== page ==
Previously, each epoch took almost twenty minutes. Now an epoch takes about ten seconds.

The one downside is that the contrast and brightness adjustments from the color jitter transform are the same for every epoch (because they are applied before the subsampled tensors are stored). However, I could get around this by creating new preprocessed input files every few hundred epochs. (This is a very challenging discrimination and I expect training will take many iterations.)

Thank you so much for your help!

7 Likes

That sounds great! Thanks for following up on this topic. :slight_smile:

Is it possible to load data in GPU in dataset with multiple workers?

@ptrblck I’m curious about the math here:

I don’t know how large each image is, but assuming you are using images of the shape [3, 224, 224] , a dataset of 25000 images will takes approx. 25000*3*224*224*4/1024**3 = 14GB of GPU memory.

Why the 4 before the conversion to Gb? I was expecting to see a 32 given that torch tensors are normally written in float32. Would you please give me a hint? :slightly_smiling_face:

float32 uses 32 bits = 4 bytes.
Since I’ve posted the size in GB (not Gbit), I’ve multiplied it with the factor of 4. :wink:

1 Like

Thank you so much everyone for your suggestions, it worked for me as well.

I have an autoencoder dataset with small images where I uploaded the images, did image and tensor transforms, and put them in a list in init. I used the default dataloader. The resulting time reduction is 95%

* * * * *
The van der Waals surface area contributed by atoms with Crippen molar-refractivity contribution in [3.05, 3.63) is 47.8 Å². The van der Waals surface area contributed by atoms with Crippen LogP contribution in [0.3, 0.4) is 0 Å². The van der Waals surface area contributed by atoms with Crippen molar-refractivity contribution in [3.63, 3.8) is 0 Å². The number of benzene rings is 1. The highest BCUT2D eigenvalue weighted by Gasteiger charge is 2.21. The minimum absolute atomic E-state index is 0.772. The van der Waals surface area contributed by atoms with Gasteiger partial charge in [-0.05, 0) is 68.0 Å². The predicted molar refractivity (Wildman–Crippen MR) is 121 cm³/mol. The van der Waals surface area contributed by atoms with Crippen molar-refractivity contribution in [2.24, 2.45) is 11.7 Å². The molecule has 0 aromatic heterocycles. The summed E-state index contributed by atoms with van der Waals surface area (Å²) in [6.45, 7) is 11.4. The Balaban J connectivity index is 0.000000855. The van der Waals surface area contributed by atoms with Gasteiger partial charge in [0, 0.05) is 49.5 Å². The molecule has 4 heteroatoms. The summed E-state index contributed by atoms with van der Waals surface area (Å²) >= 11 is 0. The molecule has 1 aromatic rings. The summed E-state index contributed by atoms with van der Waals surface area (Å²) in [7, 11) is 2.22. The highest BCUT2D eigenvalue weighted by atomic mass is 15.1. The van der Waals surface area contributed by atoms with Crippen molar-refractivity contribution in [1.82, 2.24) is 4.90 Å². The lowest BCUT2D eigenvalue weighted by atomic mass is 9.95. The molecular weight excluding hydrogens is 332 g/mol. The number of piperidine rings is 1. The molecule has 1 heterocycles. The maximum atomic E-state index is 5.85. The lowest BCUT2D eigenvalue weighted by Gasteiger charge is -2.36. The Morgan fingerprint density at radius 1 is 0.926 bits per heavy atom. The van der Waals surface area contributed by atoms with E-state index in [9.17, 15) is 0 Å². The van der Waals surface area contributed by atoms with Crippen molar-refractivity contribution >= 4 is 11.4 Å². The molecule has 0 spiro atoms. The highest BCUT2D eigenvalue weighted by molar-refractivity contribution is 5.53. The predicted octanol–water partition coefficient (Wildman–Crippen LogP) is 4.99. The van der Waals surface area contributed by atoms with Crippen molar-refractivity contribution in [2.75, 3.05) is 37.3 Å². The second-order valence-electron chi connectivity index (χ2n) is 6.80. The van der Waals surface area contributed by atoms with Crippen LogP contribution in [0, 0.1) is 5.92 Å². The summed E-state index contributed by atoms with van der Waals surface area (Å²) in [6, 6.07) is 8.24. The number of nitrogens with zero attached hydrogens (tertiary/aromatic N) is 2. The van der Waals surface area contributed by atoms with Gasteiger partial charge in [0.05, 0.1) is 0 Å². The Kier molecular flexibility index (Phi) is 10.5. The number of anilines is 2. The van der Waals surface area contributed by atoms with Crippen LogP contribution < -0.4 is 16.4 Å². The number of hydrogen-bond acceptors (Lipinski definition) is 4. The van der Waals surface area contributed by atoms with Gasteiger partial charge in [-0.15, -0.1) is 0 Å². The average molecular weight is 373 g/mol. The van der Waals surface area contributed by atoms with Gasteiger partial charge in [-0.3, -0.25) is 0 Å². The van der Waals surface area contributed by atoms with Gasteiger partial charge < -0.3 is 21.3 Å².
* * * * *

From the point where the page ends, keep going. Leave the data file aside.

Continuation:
Trying this out, but using a Dataset rather than a TensorDataset – reason being I’m reshaping some of the tensors within the Dataset’s __getitem__ method. All source tensors are pushed to the GPU within Dataset __init__, and the resultant reshaped and fetched tensors live on the GPU. I’d like reassurance that the fetched tensors are truly views of slices of the source tensors, or at least that Dataset or Dataloader aren’t temporarily copying data to the CPU and back again. Any advice?

Hi, a bit late here, but I would not worry about data being copied back and forth between devices unless you specifically use a to(device) call. If that was a problem, backpropagation across multiple layers wouldn’t work very well :slight_smile:

For views of tensors, from the docs…

PyTorch allows a tensor to be a View of an existing tensor. View tensor shares the same underlying data with its base tensor. Supporting View avoids explicit data copy, thus allows us to do fast and memory efficient reshaping, slicing and element-wise operations.